The use plaintiff, having no contractual relationship express or implied with the prime contractor for the construction of the Cofferdam, the question presented is whether the use plaintiff's direct contractual relationship with the prime contractor as to other aspects of the work covered by the latter's contract and bond dispenses with the necessity for the use plaintiff to give the prime contractor the notice required by the Miller Act of its claim for the construction of the cofferdam. Stated in greater detail, the question is whether a person who has a direct contractual relationship with a general contractor to do a part of the work covered by the prime contract may assert a claim under the Miller Act against a general contractor for other and additional labor and materials furnished to and at the request of another subcontractor if he has failed to give the general contractor written notice of his claim within ninety days of completion of the work. The District Court answered this question in the negative and we agree.
Section 2 of the Miller Act, 40 sU.S.C.A. 270b, first gives every person who has furnished labor or materials in the prosecution of work under any contract exceeding $2,000 in amount for the construction, alteration or repair of any public building or work of the Unied States a right of action of the bond required of the general contractor by 1 of the Act, 270a of the Code, to recover any unpaid balance due for his labor or materials. Then, by proviso, 2 of the Miller Act imposes a notice requirement as a condition of suit in the case of persons not having direct contractual relations with the general contractor. This notice provision in material part is: 'Provided, however, That any person having direct contractual relationship with a subcontractor but no contractual relationship express or implied with the contractor furnishing said payment bond shall have a right of action upon said payment bond upon giving written notice to said contractor within ninety days from the date on which such person did or performed the last of the labor or furnished or supplied the last of the material for which such claim is made, * * *'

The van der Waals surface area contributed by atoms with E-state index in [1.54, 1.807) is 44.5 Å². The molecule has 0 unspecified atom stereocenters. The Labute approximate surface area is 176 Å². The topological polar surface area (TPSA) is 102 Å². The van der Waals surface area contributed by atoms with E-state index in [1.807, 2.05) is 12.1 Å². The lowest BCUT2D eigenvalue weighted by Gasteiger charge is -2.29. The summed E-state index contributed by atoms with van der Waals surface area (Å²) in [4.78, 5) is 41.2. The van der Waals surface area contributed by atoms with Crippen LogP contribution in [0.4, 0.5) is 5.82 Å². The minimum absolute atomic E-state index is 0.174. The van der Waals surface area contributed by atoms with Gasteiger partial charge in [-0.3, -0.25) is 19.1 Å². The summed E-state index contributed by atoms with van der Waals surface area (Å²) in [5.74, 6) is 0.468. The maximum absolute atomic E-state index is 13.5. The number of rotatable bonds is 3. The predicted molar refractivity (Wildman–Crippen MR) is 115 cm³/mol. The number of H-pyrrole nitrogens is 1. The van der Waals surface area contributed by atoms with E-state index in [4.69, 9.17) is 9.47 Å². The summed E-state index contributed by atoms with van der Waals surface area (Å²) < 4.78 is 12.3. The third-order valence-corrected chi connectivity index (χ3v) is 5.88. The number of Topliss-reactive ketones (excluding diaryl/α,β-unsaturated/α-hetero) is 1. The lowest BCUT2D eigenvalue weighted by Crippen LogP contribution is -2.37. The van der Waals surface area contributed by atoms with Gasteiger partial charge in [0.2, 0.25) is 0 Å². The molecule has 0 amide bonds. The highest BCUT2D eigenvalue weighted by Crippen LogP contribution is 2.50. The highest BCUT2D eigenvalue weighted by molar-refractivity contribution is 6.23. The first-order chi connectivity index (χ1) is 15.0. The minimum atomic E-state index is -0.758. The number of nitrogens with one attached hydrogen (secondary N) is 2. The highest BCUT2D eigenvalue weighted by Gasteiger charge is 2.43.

Since we are not aware of any authority squarely in point, we must rest our conclusion upon what appears to us to be the intention of Congress as manifested by the words it used in the Act.
Certainly Congress intended by passing the Miller Act to afford subcontractors and materialmen, no doubt in substitution for the mechanic's liens generally available against private property owners, a liberal remedy against the general contractor. But the provision for notice indicates that Congress did not intend to strip the prime contractor, who is primarily liable, of all protection. The notice provision permits the prime contractor, after waiting ninety days, safely to pay his subcontractors without fear of additional liability to sub-subcontractors or materialmen. And this makes good sense for as to subcontractors it may well be assumed that the prime contractor would know the full extent of his liabilities. Without the notice provision, however, he would have no means of knowing the liabilities of his subcontractors to their subcontractors or their materialmen.
In the present case, Praught of course knew that the use plaintiff had constructed a cofferdam as part of the work MacDonald had contracted to do. But it could not know the extent of MacDonald's indebtedness to the use plaintiff without making inquiry of either one or the other. The fact that the use plaintiff had contractual relations with Praught as to other work in connection with the project which was covered by the same bond does not operate to increase the probability of notice to Praught of MacDonald's obligation to the use plaintiff for the cofferdam job.
These considerations lead us to believe that the intention of Congress was that notice of claim is necessary unless contractual relations, express or implied, between the prime contractor and the claimant existed with respect to the job out of which the claim sought to be enforced against the prime contractor and his surety arose.
And this construction of the Act does not deprive one in the use plaintiff's position of any remedy on the prime contractor's bond. It merely requires greater diligence on the part of such person while affording the prime contractor protection against stale claims of which he might well have no knowledge and which in the absence of notice he might have to pay twice, once to the subcontractor and again to the sub-subcontractor. Furthermore, this construction of the Act benefits subcontractors, for it permits the prime contractor safely to pay them promptly, that is, ninety days after the completion of the work.
Judgment will be entered affirming the judgment of the District Court.